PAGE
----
8. The directions contained in this circular have been issued under Section 10(4) and 11(1) of the Foreign Exchange Management Act, 1999 (42 of 1999) and is without prejudice to permissions/approvals, if any, required under any other law.

Yours faithfully

(Vinay Baijal)
Chief General Manager


[A. P. (DIR Series) Circular No. 03 dated July 23, 2005]

Conditions/ Guidelines for undertaking hedging transactions in the international commodity exchanges/ markets

1. The focus of hedge transactions shall be on risk containment. Only off-set hedge is permitted.

2. All standard exchange traded futures and options (purchases only) are permitted. If the risk profile warrants, the corporate/firm may also use OTC contracts. It is also open to the Corporate/firm to use combinations of option strategies involving a simultaneous purchase and sale of options as long as there is no net inflow of premium direct or implied. Corporates/firms are allowed to cancel an option position with an opposite transaction with the same broker.

3. The corporate/firm should open a Special Account with the authorised dealer. All payments/receipts incidental to hedging may be effected by the authorised dealer through this account without further reference to the Reserve Bank.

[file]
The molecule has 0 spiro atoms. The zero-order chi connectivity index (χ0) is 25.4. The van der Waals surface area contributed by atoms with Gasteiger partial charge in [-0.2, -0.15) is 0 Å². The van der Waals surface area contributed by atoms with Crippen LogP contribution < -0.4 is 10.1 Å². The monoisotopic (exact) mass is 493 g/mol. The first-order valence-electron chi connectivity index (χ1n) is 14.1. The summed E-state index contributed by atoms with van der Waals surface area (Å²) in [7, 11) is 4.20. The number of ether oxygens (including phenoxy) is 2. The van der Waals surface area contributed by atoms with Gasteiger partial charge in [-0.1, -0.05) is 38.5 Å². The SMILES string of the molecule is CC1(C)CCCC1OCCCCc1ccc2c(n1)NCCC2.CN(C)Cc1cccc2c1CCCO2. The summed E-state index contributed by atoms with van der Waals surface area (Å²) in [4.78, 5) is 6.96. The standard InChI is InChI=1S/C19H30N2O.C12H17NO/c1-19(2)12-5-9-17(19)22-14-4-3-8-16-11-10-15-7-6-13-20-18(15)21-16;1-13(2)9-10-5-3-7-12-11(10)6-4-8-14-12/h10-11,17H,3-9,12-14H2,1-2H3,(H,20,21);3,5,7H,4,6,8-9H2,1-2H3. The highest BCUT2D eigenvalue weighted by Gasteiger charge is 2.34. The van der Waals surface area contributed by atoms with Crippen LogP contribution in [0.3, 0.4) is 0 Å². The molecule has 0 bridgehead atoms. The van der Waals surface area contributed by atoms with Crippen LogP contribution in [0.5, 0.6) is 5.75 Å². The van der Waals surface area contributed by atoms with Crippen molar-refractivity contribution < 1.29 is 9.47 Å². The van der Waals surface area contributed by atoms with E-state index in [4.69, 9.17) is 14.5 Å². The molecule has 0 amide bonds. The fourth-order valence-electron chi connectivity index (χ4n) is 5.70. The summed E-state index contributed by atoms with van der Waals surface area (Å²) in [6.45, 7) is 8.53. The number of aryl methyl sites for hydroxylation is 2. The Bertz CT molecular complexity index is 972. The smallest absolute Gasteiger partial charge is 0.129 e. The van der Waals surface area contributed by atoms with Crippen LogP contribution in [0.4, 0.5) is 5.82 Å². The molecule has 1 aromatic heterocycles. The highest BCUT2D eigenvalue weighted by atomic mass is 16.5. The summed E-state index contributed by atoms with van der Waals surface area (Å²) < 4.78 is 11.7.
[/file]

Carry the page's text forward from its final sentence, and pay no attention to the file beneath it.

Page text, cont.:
4. A copy of the Broker’s Month-end Report(s), duly confirmed/countersigned by the corporate’s Financial Controller should be verified by the bank to ensure that all off-shore positions are/were backed by physical exposures.

5. The periodic statements submitted by Brokers, particularly those furnishing details of transactions booked and contracts closed out and the amount due/payable in settlement, should be checked by the corporate/firm. Unreconciled items should be followed up with the Broker and reconciliation completed within three months.

6. The corporate/firm should not undertake any arbitraging/speculative transactions. The responsibility of monitoring transactions in this regard will be that of the authorised dealer.

7. An annual certificate from Statutory Auditors should be submitted by the company/firm to the authorised dealer. The certificate should confirm that the prescribed terms and conditions have been complied with and that the corporate/firm’s internal controls are satisfactory. These certificates may be kept on record for internal audit/inspection.